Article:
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October 17, 2011

Department of Justice

United States Attorney William C. Killian Eastern District of Tennessee


CHATTANOOGA, Tenn.-- Lawrence Parawan, 57, of Wartrace, Tenn., pleaded guilty today in the U.S. District Court for the Eastern District of Tennessee at Chattanooga, to the misuse of a pesticide known as carbofuran, and the unlawful killing of a migratory bird. Sentencing has been set for January 30, 2012, in U.S. District Court in Chattanooga.

Parawan faces a term of six months in prison for killing a migratory bird and 30 days in prison for misuse of the pesticide carbofuran. He also faces a fine of up to $15,000 and up to one year of supervised release.

In December 2010, Parawan laced a chicken carcass with the pesticide called carbofuran which is known commercially as Furadan. Parawan placed the poisoned carcass in the open on his Bedford County, Tenn., farm intending to kill predators of his chicken farm. In all forms within the United States, by federal regulation, carbofuran is packaged with labels that contain use restrictions. Lacing a chicken carcass intending to poison wildlife is inconsistent with the use restrictions on all carbofuran labels. Several animals that came in contact with the chicken carcass were killed, including opossums, a skunk, coyotes and a neighbor’s dog. The defendant also killed a Northern Harrier Hawk (Circus Cyaneus) with the poisoned chicken carcass. The U.S. Department of the Interior, Fish and Wildlife Service in Ashland, Ore., performed an laboratory examination of the Harrier Hawk and determined that the hawk’s carcass contained carbofuran and, based on the lethality of carbofuran, had died due to being poisoned by carbofuran. The Northern Harrier Hawk is a protected bird under the Migratory Bird Treaty Act.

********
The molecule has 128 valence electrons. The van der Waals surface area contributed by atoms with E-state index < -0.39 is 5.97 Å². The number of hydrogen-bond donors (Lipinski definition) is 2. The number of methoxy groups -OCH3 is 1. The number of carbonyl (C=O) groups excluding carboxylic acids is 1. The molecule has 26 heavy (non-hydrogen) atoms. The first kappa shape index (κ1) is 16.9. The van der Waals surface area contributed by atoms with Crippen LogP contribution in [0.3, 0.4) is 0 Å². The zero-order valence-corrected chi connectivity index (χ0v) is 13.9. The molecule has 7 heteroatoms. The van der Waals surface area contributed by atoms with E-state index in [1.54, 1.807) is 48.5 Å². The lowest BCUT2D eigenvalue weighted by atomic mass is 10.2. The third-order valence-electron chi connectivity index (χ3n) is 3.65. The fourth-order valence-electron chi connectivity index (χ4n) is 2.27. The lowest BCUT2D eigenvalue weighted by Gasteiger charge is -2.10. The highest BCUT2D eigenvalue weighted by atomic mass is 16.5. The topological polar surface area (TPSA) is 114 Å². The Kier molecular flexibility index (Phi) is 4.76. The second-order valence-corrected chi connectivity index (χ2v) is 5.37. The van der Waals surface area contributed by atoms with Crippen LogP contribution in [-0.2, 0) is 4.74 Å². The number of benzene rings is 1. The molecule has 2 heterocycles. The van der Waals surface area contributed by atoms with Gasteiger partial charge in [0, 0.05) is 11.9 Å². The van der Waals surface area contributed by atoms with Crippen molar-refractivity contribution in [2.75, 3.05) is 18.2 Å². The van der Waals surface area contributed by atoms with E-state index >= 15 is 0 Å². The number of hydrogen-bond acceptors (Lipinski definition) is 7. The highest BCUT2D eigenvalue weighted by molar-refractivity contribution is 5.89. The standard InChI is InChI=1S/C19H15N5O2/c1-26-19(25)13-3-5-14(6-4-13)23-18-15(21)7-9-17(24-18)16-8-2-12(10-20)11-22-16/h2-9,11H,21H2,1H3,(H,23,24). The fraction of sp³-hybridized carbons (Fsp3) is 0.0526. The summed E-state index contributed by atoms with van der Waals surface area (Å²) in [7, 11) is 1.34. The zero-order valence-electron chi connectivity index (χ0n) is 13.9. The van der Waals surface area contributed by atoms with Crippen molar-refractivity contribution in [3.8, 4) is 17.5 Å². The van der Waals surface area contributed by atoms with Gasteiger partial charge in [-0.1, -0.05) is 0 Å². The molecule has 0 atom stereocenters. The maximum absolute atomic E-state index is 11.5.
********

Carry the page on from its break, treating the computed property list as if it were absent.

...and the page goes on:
U.S. Attorney Bill Killian stated, “Intentional misuse of pesticides, especially when it results in the death of protected or endangered wildlife is a serious offense. I commend the cooperative efforts of the local, state and federal investigating agencies involved for their efforts in obtaining a successful outcome in this case.”

On August 2, 2011, a two-count information, which included the aforementioned charges, was filed by the U.S. Attorney’s Office against Parawan. This information was the result of an ongoing investigation by Bedford County Sheriff’s Department, Tennessee Wildlife Resource Agency, U.S. Fish and Wildlife Service, U.S. Environmental Protection Agency, Criminal Investigation Division and Tennessee Department of Agriculture Regulatory Services. James T. Brooks, Assistant U.S. Attorney represented the United States.

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